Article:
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Quotation of the day
Saturday, 18 November 2017
Daily Quote:
"People who do not love themselves can adore others, because adoration is making someone else big and ourselves small. They can desire others, because desire comes out of a sense of inner incompleteness, which demands to be filled. But they can not love others, because love is an affirmation of the living growing being in all of us. If you don't have it, you can't give it." (Matthews, Andrew - Self-love)

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Proverb of the Day
Appearances are deceptive.

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Browse Quotations about Fiction

 
A novel that does not uncover a hitherto unknown segment of existence is immoral. Knowledge is the novel's only morality. - (Kundera, Milan - Fiction)
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A novelist is, like all mortals, more fully at home on the surface of the present than in the ooze of the past. - (Nabokov, Vladimir - Fiction)
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All great novels, all true novels, are bisexual. - (Kundera, Milan - Fiction)
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All that non-fiction can do is answer questions. It's fiction's business to ask them. - (Hughes, Richard - Fiction)
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Although our productions have afforded more extensive and unaffected pleasure than those of any other literary corporation in the world, no species of composition has been so much decried. And what are you reading, Miss -- -? Oh! it is only a novel! replies the young lady; while she lays down her book with affected indifference, or momentary shame. It is only Cecilia, or Camilla, or Belinda ; or, in short, only some work in which the greatest powers of the mind are displayed, in which the most thorough knowledge of human nature, the happiest delineation of its varieties, the liveliest effusions of wit and humor, are conveyed to the world in the best chosen language. - (Austen, Jane - Fiction)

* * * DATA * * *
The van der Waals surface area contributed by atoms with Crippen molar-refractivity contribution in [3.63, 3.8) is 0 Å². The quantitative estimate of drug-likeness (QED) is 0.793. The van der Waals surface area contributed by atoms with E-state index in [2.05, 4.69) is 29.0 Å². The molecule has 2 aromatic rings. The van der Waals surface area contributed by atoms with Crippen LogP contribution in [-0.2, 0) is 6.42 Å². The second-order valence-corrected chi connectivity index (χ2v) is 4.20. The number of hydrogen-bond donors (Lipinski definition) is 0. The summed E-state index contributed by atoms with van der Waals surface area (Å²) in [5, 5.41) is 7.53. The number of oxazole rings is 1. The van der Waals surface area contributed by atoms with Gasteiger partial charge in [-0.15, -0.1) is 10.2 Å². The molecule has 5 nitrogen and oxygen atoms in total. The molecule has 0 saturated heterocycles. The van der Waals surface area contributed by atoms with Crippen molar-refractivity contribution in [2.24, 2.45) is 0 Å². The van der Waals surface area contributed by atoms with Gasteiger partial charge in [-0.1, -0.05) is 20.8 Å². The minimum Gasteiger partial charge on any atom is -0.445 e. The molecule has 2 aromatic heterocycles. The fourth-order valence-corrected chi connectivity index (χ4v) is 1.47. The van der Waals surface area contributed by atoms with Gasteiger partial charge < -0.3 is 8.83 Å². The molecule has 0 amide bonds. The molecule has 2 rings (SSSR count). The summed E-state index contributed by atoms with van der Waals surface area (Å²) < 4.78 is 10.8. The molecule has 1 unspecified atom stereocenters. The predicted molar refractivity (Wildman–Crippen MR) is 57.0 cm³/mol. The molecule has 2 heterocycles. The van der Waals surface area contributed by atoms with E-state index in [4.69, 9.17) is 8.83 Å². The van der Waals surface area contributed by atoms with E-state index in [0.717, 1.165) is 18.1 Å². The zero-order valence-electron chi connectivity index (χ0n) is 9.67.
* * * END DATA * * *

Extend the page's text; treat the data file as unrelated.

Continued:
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But I hate things all fiction... there should always be some foundation of fact for the most airy fabric -- and pure invention is but the talent of a liar. - (Byron, Lord - Fiction)
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By its very nature, the novel indicates that we are becoming. There is no final solution. There is no last word. - (Fuentes, Carlos - Fiction)
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By measuring individual human worth, the novelist reveals the full enormity of the State's crime when it sets out to crush that individuality. - (Mcewan, Ian - Fiction)
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Democritus plucked his eye out because he could not look at a woman without thinking of her as a woman. If he had read a few of our novels, he would have torn himself to pieces. - (Stevens, Wallace - Fiction)
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Educating a son I should allow him no fairy tales and only a very few novels. This is to prevent him from having 1. the sense of romantic solitude (if he is worth anything he will develop a proper and useful solitude) which identification with the hero gives. 2. cant ideas of right and wrong, absurd systems of honor and morality which never will he be able completely to get rid of, 3. the attainment of ideals, of a priori desires, of a priori emotions. He should amuse himself with fact only: he will then not learn that if the weak younger son do or do not the magical honorable thing he will win the princess with hair like flax. - (Trilling, Lionel - Fiction)
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Fiction is like a spider's web, attached ever so lightly perhaps, but still attached to life at all four corners. Often the attachment is scarcely perceptible. - (Woolf, Virginia - Fiction)
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Fiction is not imagination. It is what anticipates imagination by giving it the form of reality. This is quite opposite to our own natural tendency which is to anticipate reality by imagining it, or to flee from it by idealizing it. That is why we shall never inhabit true fiction; we are condemned to the imaginary and nostalgia for the future. - (Baudrillard, Jean - Fiction)
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Fiction is the truth inside the lie. - (King, Stephen - Fiction)
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For a Jewish Puritan of the middle class, the novel is serious, the novel is work, the novel is conscientious application -- why, the novel is practically the retail business all over again. - (Nemerov, Howard - Fiction)
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For if the proper study of mankind is man, it is evidently more sensible to occupy yourself with the coherent, substantial and significant creatures of fiction than with the irrational and shadowy figures of real life. - (Maugham, W. Somerset - Fiction)
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